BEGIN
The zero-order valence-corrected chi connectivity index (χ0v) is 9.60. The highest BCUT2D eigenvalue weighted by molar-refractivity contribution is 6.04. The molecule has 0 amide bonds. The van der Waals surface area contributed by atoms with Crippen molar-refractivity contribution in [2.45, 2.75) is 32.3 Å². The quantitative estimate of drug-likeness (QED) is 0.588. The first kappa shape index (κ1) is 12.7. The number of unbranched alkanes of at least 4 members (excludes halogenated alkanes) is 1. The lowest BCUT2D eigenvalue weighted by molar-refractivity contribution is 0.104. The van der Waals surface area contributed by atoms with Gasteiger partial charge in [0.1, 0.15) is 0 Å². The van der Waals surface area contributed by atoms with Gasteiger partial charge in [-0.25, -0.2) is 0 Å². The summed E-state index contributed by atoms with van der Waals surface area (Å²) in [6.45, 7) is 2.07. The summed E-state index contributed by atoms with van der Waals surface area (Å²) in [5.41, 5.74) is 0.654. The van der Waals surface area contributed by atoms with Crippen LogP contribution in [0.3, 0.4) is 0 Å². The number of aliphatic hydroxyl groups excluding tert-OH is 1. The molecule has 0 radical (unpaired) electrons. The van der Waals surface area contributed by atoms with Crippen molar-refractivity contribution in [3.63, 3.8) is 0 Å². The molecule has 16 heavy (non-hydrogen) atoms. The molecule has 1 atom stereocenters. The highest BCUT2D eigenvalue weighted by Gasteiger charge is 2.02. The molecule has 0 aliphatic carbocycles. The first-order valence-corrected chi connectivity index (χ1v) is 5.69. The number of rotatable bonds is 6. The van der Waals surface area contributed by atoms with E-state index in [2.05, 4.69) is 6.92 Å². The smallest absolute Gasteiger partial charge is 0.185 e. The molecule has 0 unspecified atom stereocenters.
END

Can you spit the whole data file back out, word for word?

The zero-order valence-corrected chi connectivity index (χ0v) is 9.60. The highest BCUT2D eigenvalue weighted by molar-refractivity contribution is 6.04. The molecule has 0 amide bonds. The van der Waals surface area contributed by atoms with Crippen molar-refractivity contribution in [2.45, 2.75) is 32.3 Å². The quantitative estimate of drug-likeness (QED) is 0.588. The first kappa shape index (κ1) is 12.7. The number of unbranched alkanes of at least 4 members (excludes halogenated alkanes) is 1. The lowest BCUT2D eigenvalue weighted by molar-refractivity contribution is 0.104. The van der Waals surface area contributed by atoms with Gasteiger partial charge in [0.1, 0.15) is 0 Å². The van der Waals surface area contributed by atoms with Gasteiger partial charge in [-0.25, -0.2) is 0 Å². The summed E-state index contributed by atoms with van der Waals surface area (Å²) in [6.45, 7) is 2.07. The summed E-state index contributed by atoms with van der Waals surface area (Å²) in [5.41, 5.74) is 0.654. The van der Waals surface area contributed by atoms with Crippen LogP contribution in [0.3, 0.4) is 0 Å². The number of aliphatic hydroxyl groups excluding tert-OH is 1. The molecule has 0 radical (unpaired) electrons. The van der Waals surface area contributed by atoms with Crippen molar-refractivity contribution in [3.63, 3.8) is 0 Å². The molecule has 16 heavy (non-hydrogen) atoms. The molecule has 1 atom stereocenters. The highest BCUT2D eigenvalue weighted by Gasteiger charge is 2.02. The molecule has 0 aliphatic carbocycles. The first-order valence-corrected chi connectivity index (χ1v) is 5.69. The number of rotatable bonds is 6. The van der Waals surface area contributed by atoms with E-state index in [2.05, 4.69) is 6.92 Å². The smallest absolute Gasteiger partial charge is 0.185 e. The molecule has 0 unspecified atom stereocenters.